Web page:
Local Democrats say they want to give voters an much opportunity possible to cast ballots, while Republicans say cutting the number of days would still allow plenty of time to vote and save small cities and counties money on election costs.
House Bill (HB) 92, sponsored by Rep. Mark Hamilton (R-Cumming), would shorten the early voting period from 45 to 21 days, but would require polls to be open at least one Saturday during the early voting period. The current 45-day law makes Saturday poll opening optional.
“I’m not for HB 92 at this time,” Rep. Tyrone Brooks (D-Atlanta), said Thursday. “I’m talking with the bill’s sponsors now to try to work with them. I understand local communities are trying to save money. However, I think we have to be very careful when we change voting opportunities of citizens.”
Rep. Roger Bruce (D-Atlanta) voiced similar concerns.
“I understand why they want to do it, but I feel people ought to have every opportunity to vote,” Bruce said Friday. “I wouldn’t support anything that limits people’s ability to take part in the voting process.”
Bruce said he would like to see legislation that would give voters the right to cast ballots at any polling place, regardless of whether it is in their precinct.
“We have the technology to do this,” Bruce said. “I see no reason why people should have to drive past a closer polling place to go to their precinct.”
State Sen. Donzella James (D-College Park) said, “We must provide every way possible for people to vote. It’s not costing that much. The staff is already there and the facilities are available.”
James said that while voters haven’t been using the 45 days in off-year elections, they did make heavy use of the early days in the 2008 presidential election, when the 45-day law first went into effect.
She suggested perhaps the hours could be reduced, but she doesn’t want to eliminate days from early voting. She also noted that Saturday voting is an option in the current law and that Fulton and some other counties did have Saturday voting days.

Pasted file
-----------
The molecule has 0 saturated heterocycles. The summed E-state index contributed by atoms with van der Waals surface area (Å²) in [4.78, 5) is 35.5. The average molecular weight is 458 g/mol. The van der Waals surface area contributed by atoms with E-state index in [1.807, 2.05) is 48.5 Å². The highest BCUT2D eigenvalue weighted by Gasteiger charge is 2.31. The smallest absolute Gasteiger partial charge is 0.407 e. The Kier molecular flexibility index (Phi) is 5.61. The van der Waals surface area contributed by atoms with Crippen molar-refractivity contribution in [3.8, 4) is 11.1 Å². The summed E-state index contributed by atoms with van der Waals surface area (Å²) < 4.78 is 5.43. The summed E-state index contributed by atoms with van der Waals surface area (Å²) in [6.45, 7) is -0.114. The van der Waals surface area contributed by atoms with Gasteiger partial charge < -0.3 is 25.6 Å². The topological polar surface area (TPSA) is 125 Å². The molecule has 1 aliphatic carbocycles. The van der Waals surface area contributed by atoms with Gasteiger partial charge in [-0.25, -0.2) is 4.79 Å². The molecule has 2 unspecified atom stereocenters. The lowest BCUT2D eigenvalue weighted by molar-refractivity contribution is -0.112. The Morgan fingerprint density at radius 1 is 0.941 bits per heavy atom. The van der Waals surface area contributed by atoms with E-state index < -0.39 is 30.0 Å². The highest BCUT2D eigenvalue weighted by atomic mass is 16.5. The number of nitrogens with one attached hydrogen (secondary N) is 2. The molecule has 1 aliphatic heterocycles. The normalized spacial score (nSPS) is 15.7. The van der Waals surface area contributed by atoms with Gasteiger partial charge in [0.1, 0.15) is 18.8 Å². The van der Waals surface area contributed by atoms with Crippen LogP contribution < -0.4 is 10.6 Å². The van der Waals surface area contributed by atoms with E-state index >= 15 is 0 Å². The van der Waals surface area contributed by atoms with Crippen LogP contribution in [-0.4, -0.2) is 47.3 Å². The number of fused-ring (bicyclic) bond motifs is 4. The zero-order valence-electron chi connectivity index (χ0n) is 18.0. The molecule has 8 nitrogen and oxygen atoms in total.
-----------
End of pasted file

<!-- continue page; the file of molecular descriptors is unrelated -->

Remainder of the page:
On the other side of the aisle, Rep. Bill Hembree (R-Winston) said he supports HB 92 as a cost saving measure.
“We need to maintain early voting, which is very popular,” Hembree said. “However, we also need to keep in mind that cities and counties are having economic problems. This bill still allows people to vote early, but saves money. It also adds one Saturday, creating an opportunity to vote for people who work through the week.”
Tim Bearden (R-Villa Rica) said he has no problem with shortening the 45-day period, but added there are some things in the bill that still need to be addressed.
“It still has to go through the subcommittee and then the full committee,” Bearden said.
State Sen. Bill Hamrick (R-Carrollton) said data shows that voters wait closer until election day before casting early votes.
“Shortening these (early voting) periods will be a more efficient use of resources and save taxpayer dollars,” Hamrick said. “I would support legislation that accomplishes this if it comes to the Senate for a vote.”
Both the organizations representing county and city governments have voiced their support of HB 92.
An Association County Commissioners of Georgia (ACCG) spokesperson said the 45-day period creates problems for smaller counties that don’t have available staff. He also noted that the national average for early voting is 24 days and it’s 21 days for municipal elections in Georgia.
“Our only issue is the cost,” said Clint Mueller, ACCG legislative director. “We’re trying to make sure we’re spending our tax dollars as wisely as possible.”
The Georgia Municipal Association has called for shortening the voting period to two weeks to save money for small cities.
--Associated Press contributed to this story.